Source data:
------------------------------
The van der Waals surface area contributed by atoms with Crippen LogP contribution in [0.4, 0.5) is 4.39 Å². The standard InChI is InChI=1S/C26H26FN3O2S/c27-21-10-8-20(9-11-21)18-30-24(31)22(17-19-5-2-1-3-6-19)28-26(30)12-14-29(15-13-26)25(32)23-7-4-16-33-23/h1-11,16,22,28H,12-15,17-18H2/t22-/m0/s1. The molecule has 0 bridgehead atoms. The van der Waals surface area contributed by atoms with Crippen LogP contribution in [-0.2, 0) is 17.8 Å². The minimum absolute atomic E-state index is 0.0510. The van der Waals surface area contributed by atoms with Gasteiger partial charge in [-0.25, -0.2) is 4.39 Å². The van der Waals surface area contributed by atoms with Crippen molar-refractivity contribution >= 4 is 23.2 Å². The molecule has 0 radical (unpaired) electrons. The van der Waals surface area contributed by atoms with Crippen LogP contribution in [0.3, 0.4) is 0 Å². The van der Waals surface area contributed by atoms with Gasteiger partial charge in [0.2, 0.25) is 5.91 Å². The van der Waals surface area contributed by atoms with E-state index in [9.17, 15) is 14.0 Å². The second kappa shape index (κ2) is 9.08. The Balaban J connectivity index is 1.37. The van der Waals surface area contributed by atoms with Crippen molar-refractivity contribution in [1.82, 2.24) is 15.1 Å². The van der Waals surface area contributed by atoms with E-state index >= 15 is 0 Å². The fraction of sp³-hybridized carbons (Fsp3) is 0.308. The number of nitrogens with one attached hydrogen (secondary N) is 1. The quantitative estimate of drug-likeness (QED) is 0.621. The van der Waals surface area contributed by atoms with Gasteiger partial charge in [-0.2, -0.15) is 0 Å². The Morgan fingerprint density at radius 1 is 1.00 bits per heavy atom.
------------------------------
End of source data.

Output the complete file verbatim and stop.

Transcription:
The van der Waals surface area contributed by atoms with Crippen LogP contribution in [0.4, 0.5) is 4.39 Å². The standard InChI is InChI=1S/C26H26FN3O2S/c27-21-10-8-20(9-11-21)18-30-24(31)22(17-19-5-2-1-3-6-19)28-26(30)12-14-29(15-13-26)25(32)23-7-4-16-33-23/h1-11,16,22,28H,12-15,17-18H2/t22-/m0/s1. The molecule has 0 bridgehead atoms. The van der Waals surface area contributed by atoms with Crippen LogP contribution in [-0.2, 0) is 17.8 Å². The minimum absolute atomic E-state index is 0.0510. The van der Waals surface area contributed by atoms with Gasteiger partial charge in [-0.25, -0.2) is 4.39 Å². The van der Waals surface area contributed by atoms with Crippen molar-refractivity contribution >= 4 is 23.2 Å². The molecule has 0 radical (unpaired) electrons. The van der Waals surface area contributed by atoms with Crippen LogP contribution in [0.3, 0.4) is 0 Å². The van der Waals surface area contributed by atoms with Gasteiger partial charge in [0.2, 0.25) is 5.91 Å². The van der Waals surface area contributed by atoms with E-state index in [9.17, 15) is 14.0 Å². The second kappa shape index (κ2) is 9.08. The Balaban J connectivity index is 1.37. The van der Waals surface area contributed by atoms with Crippen molar-refractivity contribution in [1.82, 2.24) is 15.1 Å². The van der Waals surface area contributed by atoms with E-state index >= 15 is 0 Å². The fraction of sp³-hybridized carbons (Fsp3) is 0.308. The number of nitrogens with one attached hydrogen (secondary N) is 1. The quantitative estimate of drug-likeness (QED) is 0.621. The van der Waals surface area contributed by atoms with Gasteiger partial charge in [-0.2, -0.15) is 0 Å². The Morgan fingerprint density at radius 1 is 1.00 bits per heavy atom.